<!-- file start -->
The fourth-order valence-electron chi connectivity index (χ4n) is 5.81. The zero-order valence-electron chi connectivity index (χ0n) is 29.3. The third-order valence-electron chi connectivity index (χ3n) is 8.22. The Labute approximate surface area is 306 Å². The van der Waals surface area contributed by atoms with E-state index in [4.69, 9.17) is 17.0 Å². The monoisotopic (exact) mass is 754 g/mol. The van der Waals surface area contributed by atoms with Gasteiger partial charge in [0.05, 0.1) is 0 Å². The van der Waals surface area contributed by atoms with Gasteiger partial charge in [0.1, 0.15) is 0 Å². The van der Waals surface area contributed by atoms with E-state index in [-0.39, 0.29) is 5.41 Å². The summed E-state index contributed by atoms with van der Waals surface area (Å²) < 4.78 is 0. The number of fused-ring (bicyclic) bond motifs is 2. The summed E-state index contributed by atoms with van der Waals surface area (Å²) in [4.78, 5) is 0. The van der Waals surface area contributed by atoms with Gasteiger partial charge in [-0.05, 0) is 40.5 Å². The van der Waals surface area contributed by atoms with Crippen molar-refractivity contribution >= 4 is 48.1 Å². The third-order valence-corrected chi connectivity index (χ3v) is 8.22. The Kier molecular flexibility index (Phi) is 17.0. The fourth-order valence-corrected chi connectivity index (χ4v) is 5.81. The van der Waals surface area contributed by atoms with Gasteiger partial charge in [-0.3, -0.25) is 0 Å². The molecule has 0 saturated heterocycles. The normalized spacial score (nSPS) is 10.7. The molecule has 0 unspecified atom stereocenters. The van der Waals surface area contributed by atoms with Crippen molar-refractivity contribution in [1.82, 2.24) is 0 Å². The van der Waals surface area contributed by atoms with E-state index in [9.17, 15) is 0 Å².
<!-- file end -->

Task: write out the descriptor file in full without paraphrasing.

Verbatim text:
The fourth-order valence-electron chi connectivity index (χ4n) is 5.81. The zero-order valence-electron chi connectivity index (χ0n) is 29.3. The third-order valence-electron chi connectivity index (χ3n) is 8.22. The Labute approximate surface area is 306 Å². The van der Waals surface area contributed by atoms with E-state index in [4.69, 9.17) is 17.0 Å². The monoisotopic (exact) mass is 754 g/mol. The van der Waals surface area contributed by atoms with Gasteiger partial charge in [0.05, 0.1) is 0 Å². The van der Waals surface area contributed by atoms with Gasteiger partial charge in [0.1, 0.15) is 0 Å². The van der Waals surface area contributed by atoms with E-state index in [-0.39, 0.29) is 5.41 Å². The summed E-state index contributed by atoms with van der Waals surface area (Å²) < 4.78 is 0. The number of fused-ring (bicyclic) bond motifs is 2. The summed E-state index contributed by atoms with van der Waals surface area (Å²) in [4.78, 5) is 0. The van der Waals surface area contributed by atoms with Gasteiger partial charge in [-0.05, 0) is 40.5 Å². The van der Waals surface area contributed by atoms with Crippen molar-refractivity contribution >= 4 is 48.1 Å². The third-order valence-corrected chi connectivity index (χ3v) is 8.22. The Kier molecular flexibility index (Phi) is 17.0. The fourth-order valence-corrected chi connectivity index (χ4v) is 5.81. The van der Waals surface area contributed by atoms with Gasteiger partial charge in [-0.3, -0.25) is 0 Å². The molecule has 0 saturated heterocycles. The normalized spacial score (nSPS) is 10.7. The molecule has 0 unspecified atom stereocenters. The van der Waals surface area contributed by atoms with Crippen molar-refractivity contribution in [1.82, 2.24) is 0 Å². The van der Waals surface area contributed by atoms with E-state index in [9.17, 15) is 0 Å².